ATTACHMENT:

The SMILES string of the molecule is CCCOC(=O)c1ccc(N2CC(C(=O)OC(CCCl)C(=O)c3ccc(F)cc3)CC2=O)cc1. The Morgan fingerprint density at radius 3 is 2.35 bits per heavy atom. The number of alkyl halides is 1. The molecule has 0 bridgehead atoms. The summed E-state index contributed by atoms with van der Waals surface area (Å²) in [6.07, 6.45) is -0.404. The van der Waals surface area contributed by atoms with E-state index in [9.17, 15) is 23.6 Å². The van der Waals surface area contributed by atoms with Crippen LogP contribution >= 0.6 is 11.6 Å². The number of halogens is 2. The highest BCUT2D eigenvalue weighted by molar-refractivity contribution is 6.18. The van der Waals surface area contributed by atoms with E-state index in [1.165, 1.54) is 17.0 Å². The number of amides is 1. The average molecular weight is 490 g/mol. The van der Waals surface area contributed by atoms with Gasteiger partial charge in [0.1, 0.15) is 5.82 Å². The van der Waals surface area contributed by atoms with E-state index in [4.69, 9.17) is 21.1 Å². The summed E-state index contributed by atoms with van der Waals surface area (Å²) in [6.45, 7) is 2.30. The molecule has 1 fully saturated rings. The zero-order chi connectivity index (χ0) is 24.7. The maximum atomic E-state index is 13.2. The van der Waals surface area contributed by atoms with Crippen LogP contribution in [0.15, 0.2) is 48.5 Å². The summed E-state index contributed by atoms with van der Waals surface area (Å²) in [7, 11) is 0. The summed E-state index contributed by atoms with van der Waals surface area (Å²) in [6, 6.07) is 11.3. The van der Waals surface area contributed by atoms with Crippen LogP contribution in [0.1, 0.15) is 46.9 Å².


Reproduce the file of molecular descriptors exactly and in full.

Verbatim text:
The SMILES string of the molecule is CCCOC(=O)c1ccc(N2CC(C(=O)OC(CCCl)C(=O)c3ccc(F)cc3)CC2=O)cc1. The Morgan fingerprint density at radius 3 is 2.35 bits per heavy atom. The number of alkyl halides is 1. The molecule has 0 bridgehead atoms. The summed E-state index contributed by atoms with van der Waals surface area (Å²) in [6.07, 6.45) is -0.404. The van der Waals surface area contributed by atoms with E-state index in [9.17, 15) is 23.6 Å². The van der Waals surface area contributed by atoms with Crippen LogP contribution >= 0.6 is 11.6 Å². The number of halogens is 2. The highest BCUT2D eigenvalue weighted by molar-refractivity contribution is 6.18. The van der Waals surface area contributed by atoms with E-state index in [1.165, 1.54) is 17.0 Å². The number of amides is 1. The average molecular weight is 490 g/mol. The van der Waals surface area contributed by atoms with Gasteiger partial charge in [0.1, 0.15) is 5.82 Å². The van der Waals surface area contributed by atoms with E-state index in [4.69, 9.17) is 21.1 Å². The summed E-state index contributed by atoms with van der Waals surface area (Å²) in [6.45, 7) is 2.30. The molecule has 1 fully saturated rings. The zero-order chi connectivity index (χ0) is 24.7. The maximum atomic E-state index is 13.2. The van der Waals surface area contributed by atoms with Crippen LogP contribution in [0.15, 0.2) is 48.5 Å². The summed E-state index contributed by atoms with van der Waals surface area (Å²) in [7, 11) is 0. The summed E-state index contributed by atoms with van der Waals surface area (Å²) in [6, 6.07) is 11.3. The van der Waals surface area contributed by atoms with Crippen LogP contribution in [0.1, 0.15) is 46.9 Å².